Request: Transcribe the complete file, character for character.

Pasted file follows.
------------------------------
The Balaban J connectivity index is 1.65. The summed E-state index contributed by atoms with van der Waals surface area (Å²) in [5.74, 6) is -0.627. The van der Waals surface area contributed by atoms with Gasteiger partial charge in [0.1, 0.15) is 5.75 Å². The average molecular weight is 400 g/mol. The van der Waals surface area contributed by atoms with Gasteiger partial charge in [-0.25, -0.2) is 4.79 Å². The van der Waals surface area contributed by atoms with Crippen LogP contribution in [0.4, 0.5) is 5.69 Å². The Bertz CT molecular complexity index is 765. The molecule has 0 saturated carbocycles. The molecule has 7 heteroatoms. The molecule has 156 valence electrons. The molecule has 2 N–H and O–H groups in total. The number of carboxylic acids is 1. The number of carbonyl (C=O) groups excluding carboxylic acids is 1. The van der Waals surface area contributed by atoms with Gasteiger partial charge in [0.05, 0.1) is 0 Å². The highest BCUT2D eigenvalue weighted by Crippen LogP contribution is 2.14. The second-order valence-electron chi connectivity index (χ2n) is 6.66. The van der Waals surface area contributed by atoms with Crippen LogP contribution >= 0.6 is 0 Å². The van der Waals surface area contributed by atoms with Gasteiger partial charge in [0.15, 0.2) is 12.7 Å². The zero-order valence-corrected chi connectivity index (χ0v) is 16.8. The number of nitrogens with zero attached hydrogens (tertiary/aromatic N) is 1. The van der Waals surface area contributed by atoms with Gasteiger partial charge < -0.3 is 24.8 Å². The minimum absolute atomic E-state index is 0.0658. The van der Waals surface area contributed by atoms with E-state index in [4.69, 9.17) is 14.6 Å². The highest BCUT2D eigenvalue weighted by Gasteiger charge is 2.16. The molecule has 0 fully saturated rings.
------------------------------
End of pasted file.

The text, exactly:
The Balaban J connectivity index is 1.65. The summed E-state index contributed by atoms with van der Waals surface area (Å²) in [5.74, 6) is -0.627. The van der Waals surface area contributed by atoms with Gasteiger partial charge in [0.1, 0.15) is 5.75 Å². The average molecular weight is 400 g/mol. The van der Waals surface area contributed by atoms with Gasteiger partial charge in [-0.25, -0.2) is 4.79 Å². The van der Waals surface area contributed by atoms with Crippen LogP contribution in [0.4, 0.5) is 5.69 Å². The Bertz CT molecular complexity index is 765. The molecule has 0 saturated carbocycles. The molecule has 7 heteroatoms. The molecule has 156 valence electrons. The molecule has 2 N–H and O–H groups in total. The number of carboxylic acids is 1. The number of carbonyl (C=O) groups excluding carboxylic acids is 1. The van der Waals surface area contributed by atoms with Gasteiger partial charge in [0.05, 0.1) is 0 Å². The highest BCUT2D eigenvalue weighted by Crippen LogP contribution is 2.14. The second-order valence-electron chi connectivity index (χ2n) is 6.66. The van der Waals surface area contributed by atoms with Crippen LogP contribution >= 0.6 is 0 Å². The van der Waals surface area contributed by atoms with Gasteiger partial charge in [0.15, 0.2) is 12.7 Å². The zero-order valence-corrected chi connectivity index (χ0v) is 16.8. The number of nitrogens with zero attached hydrogens (tertiary/aromatic N) is 1. The van der Waals surface area contributed by atoms with Gasteiger partial charge < -0.3 is 24.8 Å². The minimum absolute atomic E-state index is 0.0658. The van der Waals surface area contributed by atoms with E-state index in [4.69, 9.17) is 14.6 Å². The highest BCUT2D eigenvalue weighted by Gasteiger charge is 2.16. The molecule has 0 fully saturated rings.